Our third and final map saw Unknown take the laning phase, but after SG took a team fight at the 20-minute mark, they lost their ground. It was a quick 32-minute run for SG e-sports to bring the series home. The win leaves SG in 6th place, keeping them safe in the Upper Division for next season.
For Team Unknown, however, the loss knocks them down to the Lower Division, as they end Season 2 in 7th place, just ahead of Infinity Esports.
Our last series of the season saw the undefeated NoPing e-sports clash against regional titans, Beastcoast, for the first and only time this season, we break it down in detail in our highlight series.
Also Read: DPC Weekly Recap — SEA May 17-May 20
Highlight Series: NoPing e-sports vs Beastcoast
Our final series of the Upper Division saw Beastcoast and NoPing go to the full three games as they battled it out for the crown.
Beastcoast had a dominant start to the series, taking a 1600k gold advantage by 3-minutes. Héctor Antonio “K1” Rodríguez easily led the farm on his Voidwalker, and the Snapfire in mid for Jean Pierre “Chris Luck” Gonzales proved more effective than the Tiny for Gonzalo “Darkmago” Herrera. Despite NoPing still having their T2 towers, they decided they couldn’t handle Beastcoast’s growing lead. They called GG at 22-minutes, and Beastcoast took Game 1. However, there was some controversy as not all players within NoPing agreed with the decision to quit.
Our second map saw more back and forth from both teams. NoPing came in strong, building themselves a small lead 1500k lead by the end of the lanes. But Beastcoast were pulling things back their way by 21-minutes, with a couple of nice pickoffs on Jose Leonardo “Panda” Padilla Hernandez.
NoPing were having none of that though. They quickly re-established their kill dominance and shut Beastcoast down at 29-minutes to push the series to Game 3.
When Game 3 rocked around, NoPing looked like they had it in the bag. But at the 24-minute mark, an apparent misclick made it appear as if Panda had called GG. The game, which was also being broadcast on Peruvian National Television, came to an abrupt halt. Beastcoast took the series by default, forcing the two teams to play another Bo3.
However, there were more than a few folks unhappy with the game-ending misclick. Many fans, and even some pro teams, thought the whole thing looked more like a rage quit.
Ahead of the tiebreaker, NoPing came out and took some accountability for their behavior in the series.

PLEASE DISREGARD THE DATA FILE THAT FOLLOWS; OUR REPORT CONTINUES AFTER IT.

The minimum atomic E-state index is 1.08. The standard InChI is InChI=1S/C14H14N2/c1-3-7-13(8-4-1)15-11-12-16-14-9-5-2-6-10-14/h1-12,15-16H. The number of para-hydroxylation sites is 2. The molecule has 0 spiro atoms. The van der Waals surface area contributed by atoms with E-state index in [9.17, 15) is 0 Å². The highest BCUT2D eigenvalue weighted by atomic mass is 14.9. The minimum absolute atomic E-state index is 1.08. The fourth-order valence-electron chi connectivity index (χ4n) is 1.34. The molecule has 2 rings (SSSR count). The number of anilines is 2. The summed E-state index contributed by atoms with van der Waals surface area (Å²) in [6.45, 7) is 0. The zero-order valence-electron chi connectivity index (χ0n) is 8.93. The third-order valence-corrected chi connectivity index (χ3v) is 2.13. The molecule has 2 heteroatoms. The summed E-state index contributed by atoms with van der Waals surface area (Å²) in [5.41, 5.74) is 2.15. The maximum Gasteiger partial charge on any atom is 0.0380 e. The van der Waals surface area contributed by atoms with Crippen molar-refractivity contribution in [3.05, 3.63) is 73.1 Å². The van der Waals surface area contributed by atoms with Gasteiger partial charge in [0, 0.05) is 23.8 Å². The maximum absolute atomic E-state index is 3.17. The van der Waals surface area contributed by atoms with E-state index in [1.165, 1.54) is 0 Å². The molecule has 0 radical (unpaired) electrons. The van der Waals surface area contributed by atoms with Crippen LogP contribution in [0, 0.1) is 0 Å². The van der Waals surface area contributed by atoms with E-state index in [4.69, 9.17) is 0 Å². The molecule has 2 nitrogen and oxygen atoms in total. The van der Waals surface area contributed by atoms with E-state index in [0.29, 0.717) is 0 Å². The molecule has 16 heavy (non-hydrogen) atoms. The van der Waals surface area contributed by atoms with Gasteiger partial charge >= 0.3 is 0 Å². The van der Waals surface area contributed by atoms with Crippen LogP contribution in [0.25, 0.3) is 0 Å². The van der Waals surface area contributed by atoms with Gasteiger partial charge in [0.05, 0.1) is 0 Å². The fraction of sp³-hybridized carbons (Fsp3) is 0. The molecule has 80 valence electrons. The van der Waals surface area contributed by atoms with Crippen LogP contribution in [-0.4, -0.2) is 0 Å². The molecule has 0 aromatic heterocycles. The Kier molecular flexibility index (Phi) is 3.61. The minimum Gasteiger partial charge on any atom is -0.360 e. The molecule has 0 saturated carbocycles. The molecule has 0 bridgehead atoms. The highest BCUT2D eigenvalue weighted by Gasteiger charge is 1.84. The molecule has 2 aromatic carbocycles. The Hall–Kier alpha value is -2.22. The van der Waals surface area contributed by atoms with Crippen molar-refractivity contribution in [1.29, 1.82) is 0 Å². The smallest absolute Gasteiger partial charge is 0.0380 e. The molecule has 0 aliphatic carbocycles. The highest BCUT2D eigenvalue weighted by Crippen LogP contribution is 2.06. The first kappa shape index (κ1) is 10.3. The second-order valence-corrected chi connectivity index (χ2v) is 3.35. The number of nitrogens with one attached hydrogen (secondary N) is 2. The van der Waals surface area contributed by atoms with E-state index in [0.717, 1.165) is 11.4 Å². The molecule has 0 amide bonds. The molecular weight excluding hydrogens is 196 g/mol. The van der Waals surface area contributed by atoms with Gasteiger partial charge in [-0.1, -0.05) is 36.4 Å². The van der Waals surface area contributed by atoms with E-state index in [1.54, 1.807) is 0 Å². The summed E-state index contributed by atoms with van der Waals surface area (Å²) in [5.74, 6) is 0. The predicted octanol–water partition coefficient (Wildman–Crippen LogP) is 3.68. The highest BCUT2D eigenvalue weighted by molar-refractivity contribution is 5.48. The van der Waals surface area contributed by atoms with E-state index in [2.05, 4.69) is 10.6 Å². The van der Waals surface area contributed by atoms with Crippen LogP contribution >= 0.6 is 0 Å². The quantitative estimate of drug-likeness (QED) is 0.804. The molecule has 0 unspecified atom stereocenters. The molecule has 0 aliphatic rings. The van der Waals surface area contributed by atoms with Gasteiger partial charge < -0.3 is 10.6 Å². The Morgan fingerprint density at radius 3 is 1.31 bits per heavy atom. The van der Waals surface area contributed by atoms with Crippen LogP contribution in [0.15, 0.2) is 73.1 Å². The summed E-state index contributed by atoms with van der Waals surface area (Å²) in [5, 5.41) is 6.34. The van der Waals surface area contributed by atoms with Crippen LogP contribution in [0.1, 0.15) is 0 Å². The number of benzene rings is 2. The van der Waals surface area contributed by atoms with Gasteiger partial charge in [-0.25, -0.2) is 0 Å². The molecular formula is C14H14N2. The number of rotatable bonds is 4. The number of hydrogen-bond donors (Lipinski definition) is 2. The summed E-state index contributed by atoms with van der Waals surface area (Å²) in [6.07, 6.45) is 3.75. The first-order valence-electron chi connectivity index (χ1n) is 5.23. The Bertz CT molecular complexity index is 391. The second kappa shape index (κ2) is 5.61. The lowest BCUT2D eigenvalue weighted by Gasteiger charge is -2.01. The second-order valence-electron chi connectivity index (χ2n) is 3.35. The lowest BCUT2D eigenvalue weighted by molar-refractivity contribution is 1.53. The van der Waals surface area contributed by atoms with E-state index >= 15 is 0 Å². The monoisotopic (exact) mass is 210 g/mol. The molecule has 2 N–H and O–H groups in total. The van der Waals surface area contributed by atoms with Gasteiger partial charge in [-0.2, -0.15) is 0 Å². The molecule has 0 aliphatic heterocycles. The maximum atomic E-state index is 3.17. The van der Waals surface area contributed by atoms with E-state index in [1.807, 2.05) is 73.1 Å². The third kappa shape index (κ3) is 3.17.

We would like to apologize publicly for the behavior of our players on the 1 map and on the 3 map, especially to everyone who supports us and to ask that they continue to support us despite everything, we have another best of 3 against the same opponents, worth 1 place of the DPC
— NoPing VPN e-sports (@NoPingEsports) May 21, 2021
UPDATE: Team Captain, Farith “Matthew” Puente, later explained the early GG had not been a rage quit, but rather what sounds like an anxiety attack. High-pressure situations can understandably bring about all manner of reactions. It's great that Matthew stepped forward to shed some light on some of the darker moments a player can face behind the screen. But, with the support of the team, Panda managed to work through his anxiety and go on to finish what NoPing had started.
Tiebreaker: NoPing e-sports vs Beastcoast
After the drama, both teams faced off in another Bo3 tiebreaker to decide the 1st and 2nd place spots on the ladder.
Game 1 saw NoPing take some of the region’s less popular picks, taking a Batrider for Darkmago and Timbersaw for Oscar David “Oscar” Chavez. Bat has only been picked up twice in the Upper Division in SA this season, while Timbersaw’s seen four games.
Beastcoast went with a strong line up, once again taking the Faceless Void for Hector, and Chris Luck on a Tiny in mid. However even with their unorthodox draft, NoPing controlled the game. Getting the most out of the lanes and racking up a massive 41-kills across the games 34-minutes before taking the win. It was perhaps the ending we would have seen to the previous series if it had played out.
But this was the tiebreaker, which meant there was still at least one game to go.
With the first map under their belt, NoPing set out to bring things home.
Although BC seemed to have some fight in the lanes, by the 20-minute mark, it well and truly looked like this one belonged to NoPing.
William “hFn” Medeiros looked unstoppable on his Naga Siren in Game 2. He picked up an Eye of Skadi at 25-minutes before building into Butterfly, allowing him to maximize Naga’s swiftness and secure himself 15-kills and 15-assists by the game’s end. In fact, NoPing ended with a 23-kill lead over Beastcoast. At 40-minutes, NoPing sealed the deal, taking the tiebreaker and the top spot in the region’s standings. Beastcoast sit at a comfortable second, meaning both teams have secured their slot at the next Major in June.